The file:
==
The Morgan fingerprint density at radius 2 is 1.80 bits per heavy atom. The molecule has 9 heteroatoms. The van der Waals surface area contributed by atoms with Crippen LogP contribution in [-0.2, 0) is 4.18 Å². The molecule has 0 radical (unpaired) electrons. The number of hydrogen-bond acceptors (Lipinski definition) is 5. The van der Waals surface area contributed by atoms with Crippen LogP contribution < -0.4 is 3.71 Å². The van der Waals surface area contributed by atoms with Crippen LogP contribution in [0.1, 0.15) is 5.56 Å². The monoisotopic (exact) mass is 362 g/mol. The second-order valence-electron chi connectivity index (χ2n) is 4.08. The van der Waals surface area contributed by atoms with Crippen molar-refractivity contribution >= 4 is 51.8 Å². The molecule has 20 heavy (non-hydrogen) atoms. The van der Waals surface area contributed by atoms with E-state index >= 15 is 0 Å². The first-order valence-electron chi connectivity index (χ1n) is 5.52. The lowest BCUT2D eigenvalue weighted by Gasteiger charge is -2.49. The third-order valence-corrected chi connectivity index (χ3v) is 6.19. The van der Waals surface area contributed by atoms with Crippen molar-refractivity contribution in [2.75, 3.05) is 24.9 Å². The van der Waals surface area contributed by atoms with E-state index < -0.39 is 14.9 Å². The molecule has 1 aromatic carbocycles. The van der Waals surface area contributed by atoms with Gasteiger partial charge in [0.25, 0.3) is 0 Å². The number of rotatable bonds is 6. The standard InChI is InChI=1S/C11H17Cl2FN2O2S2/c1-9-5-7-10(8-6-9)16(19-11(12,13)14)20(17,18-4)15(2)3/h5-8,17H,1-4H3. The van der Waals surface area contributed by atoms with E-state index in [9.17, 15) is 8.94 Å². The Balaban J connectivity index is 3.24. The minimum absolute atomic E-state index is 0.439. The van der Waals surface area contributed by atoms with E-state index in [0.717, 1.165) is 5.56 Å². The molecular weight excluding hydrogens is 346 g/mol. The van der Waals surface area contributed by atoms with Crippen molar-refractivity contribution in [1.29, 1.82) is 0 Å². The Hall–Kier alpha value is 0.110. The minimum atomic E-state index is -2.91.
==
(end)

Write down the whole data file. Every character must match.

The Morgan fingerprint density at radius 2 is 1.80 bits per heavy atom. The molecule has 9 heteroatoms. The van der Waals surface area contributed by atoms with Crippen LogP contribution in [-0.2, 0) is 4.18 Å². The molecule has 0 radical (unpaired) electrons. The number of hydrogen-bond acceptors (Lipinski definition) is 5. The van der Waals surface area contributed by atoms with Crippen LogP contribution < -0.4 is 3.71 Å². The van der Waals surface area contributed by atoms with Crippen LogP contribution in [0.1, 0.15) is 5.56 Å². The monoisotopic (exact) mass is 362 g/mol. The second-order valence-electron chi connectivity index (χ2n) is 4.08. The van der Waals surface area contributed by atoms with Crippen molar-refractivity contribution >= 4 is 51.8 Å². The molecule has 20 heavy (non-hydrogen) atoms. The van der Waals surface area contributed by atoms with E-state index >= 15 is 0 Å². The first-order valence-electron chi connectivity index (χ1n) is 5.52. The lowest BCUT2D eigenvalue weighted by Gasteiger charge is -2.49. The third-order valence-corrected chi connectivity index (χ3v) is 6.19. The van der Waals surface area contributed by atoms with Crippen molar-refractivity contribution in [2.75, 3.05) is 24.9 Å². The van der Waals surface area contributed by atoms with E-state index < -0.39 is 14.9 Å². The molecule has 1 aromatic carbocycles. The van der Waals surface area contributed by atoms with Gasteiger partial charge in [0.25, 0.3) is 0 Å². The number of rotatable bonds is 6. The standard InChI is InChI=1S/C11H17Cl2FN2O2S2/c1-9-5-7-10(8-6-9)16(19-11(12,13)14)20(17,18-4)15(2)3/h5-8,17H,1-4H3. The van der Waals surface area contributed by atoms with E-state index in [9.17, 15) is 8.94 Å². The Balaban J connectivity index is 3.24. The minimum absolute atomic E-state index is 0.439. The van der Waals surface area contributed by atoms with E-state index in [0.717, 1.165) is 5.56 Å². The molecular weight excluding hydrogens is 346 g/mol. The van der Waals surface area contributed by atoms with Crippen molar-refractivity contribution in [1.29, 1.82) is 0 Å². The Hall–Kier alpha value is 0.110. The minimum atomic E-state index is -2.91.